Don't overlook critical network infrastructure systems

Do you have a solid plan in place for if and when you experience a security breach? Does that plan include important contact information, and have you and your co-workers walked through the plan together? This step-by-step guide will help you to set an action plan in place.

Most network administrators and IT governance committees (if you're lucky enough to have support for one) include servers and applications within their response plans. That's fine and dandy, but you cannot overlook supporting network infrastructure systems and other critical systems that would cause just as many problems during and after a security breach. Be sure to consider the following systems for the scope of your incident response plan:

  • Firewall(s)
  • Router(s)
  • T1 CSU/DSU systems
  • DSL routers
  • Ethernet switches
  • Wireless access points and bridges
  • Phone switches
  • VoIP call managers and related systems
  • Laptops, PDAs, smart phones and mobile drives (that undoubtedly contain sensitive information)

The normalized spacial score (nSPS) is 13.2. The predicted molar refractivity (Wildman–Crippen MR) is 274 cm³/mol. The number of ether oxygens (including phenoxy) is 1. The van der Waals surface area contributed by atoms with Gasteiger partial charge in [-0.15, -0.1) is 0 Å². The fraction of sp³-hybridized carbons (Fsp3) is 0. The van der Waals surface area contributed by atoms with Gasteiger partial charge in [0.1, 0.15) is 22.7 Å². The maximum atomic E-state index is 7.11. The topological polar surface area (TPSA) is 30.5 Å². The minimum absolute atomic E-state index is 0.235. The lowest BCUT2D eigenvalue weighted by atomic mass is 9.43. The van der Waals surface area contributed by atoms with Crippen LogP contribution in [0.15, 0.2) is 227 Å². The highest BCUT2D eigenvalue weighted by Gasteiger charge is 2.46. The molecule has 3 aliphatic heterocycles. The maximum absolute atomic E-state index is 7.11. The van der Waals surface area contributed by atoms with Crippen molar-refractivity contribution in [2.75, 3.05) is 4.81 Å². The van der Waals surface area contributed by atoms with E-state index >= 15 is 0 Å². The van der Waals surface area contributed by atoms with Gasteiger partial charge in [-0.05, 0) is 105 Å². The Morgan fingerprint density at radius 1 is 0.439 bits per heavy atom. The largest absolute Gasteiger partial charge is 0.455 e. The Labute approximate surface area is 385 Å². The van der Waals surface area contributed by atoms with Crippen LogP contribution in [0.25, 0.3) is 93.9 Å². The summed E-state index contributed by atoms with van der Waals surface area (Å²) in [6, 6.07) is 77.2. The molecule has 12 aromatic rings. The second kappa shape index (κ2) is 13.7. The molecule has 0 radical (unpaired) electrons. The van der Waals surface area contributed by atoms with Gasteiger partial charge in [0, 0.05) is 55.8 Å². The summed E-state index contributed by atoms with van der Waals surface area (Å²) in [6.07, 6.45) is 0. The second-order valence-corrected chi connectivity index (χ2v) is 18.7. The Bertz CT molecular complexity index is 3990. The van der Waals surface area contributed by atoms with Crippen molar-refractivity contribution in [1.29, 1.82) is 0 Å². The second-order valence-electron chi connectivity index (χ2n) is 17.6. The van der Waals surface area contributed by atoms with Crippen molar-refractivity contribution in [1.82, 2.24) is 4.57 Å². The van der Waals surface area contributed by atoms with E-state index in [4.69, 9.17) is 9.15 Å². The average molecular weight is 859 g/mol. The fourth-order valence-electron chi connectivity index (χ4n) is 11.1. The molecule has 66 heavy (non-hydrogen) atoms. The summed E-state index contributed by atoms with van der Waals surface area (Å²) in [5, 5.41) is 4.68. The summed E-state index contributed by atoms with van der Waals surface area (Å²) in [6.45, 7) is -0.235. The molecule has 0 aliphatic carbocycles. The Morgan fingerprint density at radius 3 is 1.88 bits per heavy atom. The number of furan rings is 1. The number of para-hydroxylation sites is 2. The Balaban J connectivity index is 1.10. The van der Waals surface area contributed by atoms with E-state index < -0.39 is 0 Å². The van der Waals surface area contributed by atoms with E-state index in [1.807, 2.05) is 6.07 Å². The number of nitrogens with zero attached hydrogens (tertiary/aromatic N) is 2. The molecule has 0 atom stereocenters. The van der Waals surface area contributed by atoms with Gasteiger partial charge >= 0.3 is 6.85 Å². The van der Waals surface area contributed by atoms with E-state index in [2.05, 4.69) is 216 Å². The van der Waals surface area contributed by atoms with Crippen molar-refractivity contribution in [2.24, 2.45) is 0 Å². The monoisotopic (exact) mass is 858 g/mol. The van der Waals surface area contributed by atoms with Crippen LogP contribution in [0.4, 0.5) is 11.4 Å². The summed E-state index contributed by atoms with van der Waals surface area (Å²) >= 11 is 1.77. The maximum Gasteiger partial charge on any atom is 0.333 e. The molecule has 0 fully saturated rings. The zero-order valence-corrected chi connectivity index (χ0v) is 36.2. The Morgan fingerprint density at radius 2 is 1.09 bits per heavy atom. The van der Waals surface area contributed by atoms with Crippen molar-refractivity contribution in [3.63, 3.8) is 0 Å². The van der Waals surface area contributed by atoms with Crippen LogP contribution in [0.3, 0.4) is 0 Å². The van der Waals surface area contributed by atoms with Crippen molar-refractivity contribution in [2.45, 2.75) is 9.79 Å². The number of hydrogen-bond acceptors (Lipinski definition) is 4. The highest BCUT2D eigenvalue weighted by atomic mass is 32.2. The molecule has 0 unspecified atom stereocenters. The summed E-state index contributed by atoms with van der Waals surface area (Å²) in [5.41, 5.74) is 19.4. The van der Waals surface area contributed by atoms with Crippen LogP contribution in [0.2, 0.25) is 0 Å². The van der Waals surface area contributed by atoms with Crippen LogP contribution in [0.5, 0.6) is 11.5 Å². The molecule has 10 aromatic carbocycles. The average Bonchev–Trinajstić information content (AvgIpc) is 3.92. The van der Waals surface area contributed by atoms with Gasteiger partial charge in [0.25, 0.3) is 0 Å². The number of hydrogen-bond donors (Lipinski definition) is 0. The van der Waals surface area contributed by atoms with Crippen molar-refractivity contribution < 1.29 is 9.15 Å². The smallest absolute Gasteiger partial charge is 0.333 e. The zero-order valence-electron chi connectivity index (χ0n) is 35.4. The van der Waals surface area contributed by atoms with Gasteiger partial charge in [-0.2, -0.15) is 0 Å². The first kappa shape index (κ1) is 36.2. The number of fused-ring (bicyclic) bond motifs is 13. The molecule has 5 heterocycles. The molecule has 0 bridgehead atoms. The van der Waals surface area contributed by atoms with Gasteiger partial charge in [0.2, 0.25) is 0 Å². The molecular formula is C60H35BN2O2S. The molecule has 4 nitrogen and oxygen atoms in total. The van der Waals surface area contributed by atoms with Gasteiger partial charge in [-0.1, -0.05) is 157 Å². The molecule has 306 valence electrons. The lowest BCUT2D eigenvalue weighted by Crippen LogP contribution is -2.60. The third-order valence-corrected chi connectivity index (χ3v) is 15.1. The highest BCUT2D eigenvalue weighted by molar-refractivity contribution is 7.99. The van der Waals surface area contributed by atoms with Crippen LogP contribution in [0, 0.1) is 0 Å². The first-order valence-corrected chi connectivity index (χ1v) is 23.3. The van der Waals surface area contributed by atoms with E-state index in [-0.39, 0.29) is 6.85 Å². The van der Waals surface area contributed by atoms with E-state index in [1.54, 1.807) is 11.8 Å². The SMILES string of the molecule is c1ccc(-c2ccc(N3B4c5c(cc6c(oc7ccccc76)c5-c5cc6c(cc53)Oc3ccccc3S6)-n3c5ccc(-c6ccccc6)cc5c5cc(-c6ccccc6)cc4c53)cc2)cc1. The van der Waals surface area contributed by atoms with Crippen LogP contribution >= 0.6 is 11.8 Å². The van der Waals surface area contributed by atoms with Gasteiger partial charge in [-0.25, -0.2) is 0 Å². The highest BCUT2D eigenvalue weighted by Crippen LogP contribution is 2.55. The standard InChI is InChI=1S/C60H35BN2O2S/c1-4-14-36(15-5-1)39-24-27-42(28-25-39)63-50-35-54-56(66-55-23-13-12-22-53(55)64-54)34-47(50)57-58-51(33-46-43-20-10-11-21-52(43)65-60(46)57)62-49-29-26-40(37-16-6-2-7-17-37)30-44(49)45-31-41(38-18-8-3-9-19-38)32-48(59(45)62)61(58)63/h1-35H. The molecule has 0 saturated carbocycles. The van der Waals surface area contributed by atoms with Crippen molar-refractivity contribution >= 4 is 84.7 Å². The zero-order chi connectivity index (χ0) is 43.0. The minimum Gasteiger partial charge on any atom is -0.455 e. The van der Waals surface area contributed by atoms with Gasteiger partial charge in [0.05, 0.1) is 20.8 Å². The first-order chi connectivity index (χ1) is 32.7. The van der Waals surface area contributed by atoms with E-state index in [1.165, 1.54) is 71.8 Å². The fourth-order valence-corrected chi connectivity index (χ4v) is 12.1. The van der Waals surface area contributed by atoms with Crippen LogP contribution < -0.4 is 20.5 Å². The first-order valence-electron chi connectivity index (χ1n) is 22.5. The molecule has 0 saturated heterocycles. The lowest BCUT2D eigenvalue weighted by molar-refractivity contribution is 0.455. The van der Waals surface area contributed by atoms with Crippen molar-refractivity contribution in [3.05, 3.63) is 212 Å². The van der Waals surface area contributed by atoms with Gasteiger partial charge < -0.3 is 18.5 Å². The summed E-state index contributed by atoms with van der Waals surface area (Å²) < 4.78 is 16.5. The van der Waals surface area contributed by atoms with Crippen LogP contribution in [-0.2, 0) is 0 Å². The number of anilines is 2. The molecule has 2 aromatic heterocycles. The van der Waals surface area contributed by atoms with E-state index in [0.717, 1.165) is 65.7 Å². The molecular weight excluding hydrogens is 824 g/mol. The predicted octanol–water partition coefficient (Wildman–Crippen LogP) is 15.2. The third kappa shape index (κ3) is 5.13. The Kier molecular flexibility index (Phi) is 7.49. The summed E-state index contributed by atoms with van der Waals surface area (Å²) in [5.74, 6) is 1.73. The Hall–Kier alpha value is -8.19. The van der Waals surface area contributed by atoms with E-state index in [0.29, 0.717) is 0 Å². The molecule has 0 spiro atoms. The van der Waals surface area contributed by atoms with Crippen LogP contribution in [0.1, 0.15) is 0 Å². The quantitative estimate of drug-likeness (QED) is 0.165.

• critical workstations belonging to groups such as IT, HR and executives
  • VPN or Terminal Services servers

These systems are often compromised, leading to a breach, so make sure you're looking beyond your Windows domain controllers and IIS Web servers. And don't forget about any Linux, NetWare and midrange/mainframe systems.

Plan for a security breach, step by step

  Step 1: Define what "breach" means to your business
  Step 2: Don't overlook critical systems
  Step 3: Know who to contact and have that information available
  Step 4: Develop a simple yet methodical set of response steps
  Step 5: Get input from others affected by a security breach
  Step 6: Keep your momentum going

About the author: Kevin Beaver is an independent information security consultant, speaker and expert witness with Atlanta-based Principle Logic LLC. He has more than 19 years of experience in IT and specializes in performing information security assessments revolving around compliance and IT governance. Kevin has authored/co-authored six books on information security including Hacking For Dummies and Hacking Wireless Networks For Dummies (Wiley) as well asThe Practical Guide to HIPAA Privacy and Security Compliance (Auerbach). He's also the creator of the Security On Wheels audiobook series. You can reach Kevin at>.



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